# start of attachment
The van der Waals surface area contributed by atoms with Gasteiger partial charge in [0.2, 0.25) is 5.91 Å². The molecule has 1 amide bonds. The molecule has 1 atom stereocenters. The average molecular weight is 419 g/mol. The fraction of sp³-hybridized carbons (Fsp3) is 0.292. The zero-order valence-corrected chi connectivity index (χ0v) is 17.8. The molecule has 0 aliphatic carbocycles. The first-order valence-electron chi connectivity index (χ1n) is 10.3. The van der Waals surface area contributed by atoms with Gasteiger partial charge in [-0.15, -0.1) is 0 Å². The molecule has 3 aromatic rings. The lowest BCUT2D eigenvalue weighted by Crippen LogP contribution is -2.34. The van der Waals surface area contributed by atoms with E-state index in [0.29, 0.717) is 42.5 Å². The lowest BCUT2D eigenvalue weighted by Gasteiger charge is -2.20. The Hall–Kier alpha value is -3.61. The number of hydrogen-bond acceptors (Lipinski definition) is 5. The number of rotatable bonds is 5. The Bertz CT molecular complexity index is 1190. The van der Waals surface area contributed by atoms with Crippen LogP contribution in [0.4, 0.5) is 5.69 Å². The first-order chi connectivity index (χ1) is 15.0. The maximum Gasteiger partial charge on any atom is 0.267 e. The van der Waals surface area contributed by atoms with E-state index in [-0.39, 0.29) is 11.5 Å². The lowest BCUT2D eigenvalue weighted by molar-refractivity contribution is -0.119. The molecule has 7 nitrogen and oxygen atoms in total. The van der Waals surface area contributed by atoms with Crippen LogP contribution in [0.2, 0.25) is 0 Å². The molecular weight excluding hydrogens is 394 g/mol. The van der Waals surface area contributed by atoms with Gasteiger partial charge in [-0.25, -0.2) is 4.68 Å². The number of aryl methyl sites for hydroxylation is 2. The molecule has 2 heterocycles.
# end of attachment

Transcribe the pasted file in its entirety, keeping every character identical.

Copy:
The van der Waals surface area contributed by atoms with Gasteiger partial charge in [0.2, 0.25) is 5.91 Å². The molecule has 1 amide bonds. The molecule has 1 atom stereocenters. The average molecular weight is 419 g/mol. The fraction of sp³-hybridized carbons (Fsp3) is 0.292. The zero-order valence-corrected chi connectivity index (χ0v) is 17.8. The molecule has 0 aliphatic carbocycles. The first-order valence-electron chi connectivity index (χ1n) is 10.3. The van der Waals surface area contributed by atoms with Gasteiger partial charge in [-0.15, -0.1) is 0 Å². The molecule has 3 aromatic rings. The lowest BCUT2D eigenvalue weighted by Crippen LogP contribution is -2.34. The van der Waals surface area contributed by atoms with E-state index in [0.29, 0.717) is 42.5 Å². The lowest BCUT2D eigenvalue weighted by Gasteiger charge is -2.20. The Hall–Kier alpha value is -3.61. The number of hydrogen-bond acceptors (Lipinski definition) is 5. The number of rotatable bonds is 5. The Bertz CT molecular complexity index is 1190. The van der Waals surface area contributed by atoms with Crippen LogP contribution in [0.4, 0.5) is 5.69 Å². The first-order chi connectivity index (χ1) is 15.0. The maximum Gasteiger partial charge on any atom is 0.267 e. The van der Waals surface area contributed by atoms with E-state index in [-0.39, 0.29) is 11.5 Å². The lowest BCUT2D eigenvalue weighted by molar-refractivity contribution is -0.119. The molecule has 7 nitrogen and oxygen atoms in total. The van der Waals surface area contributed by atoms with Crippen LogP contribution in [0.2, 0.25) is 0 Å². The molecular weight excluding hydrogens is 394 g/mol. The van der Waals surface area contributed by atoms with Gasteiger partial charge in [-0.25, -0.2) is 4.68 Å². The number of aryl methyl sites for hydroxylation is 2. The molecule has 2 heterocycles.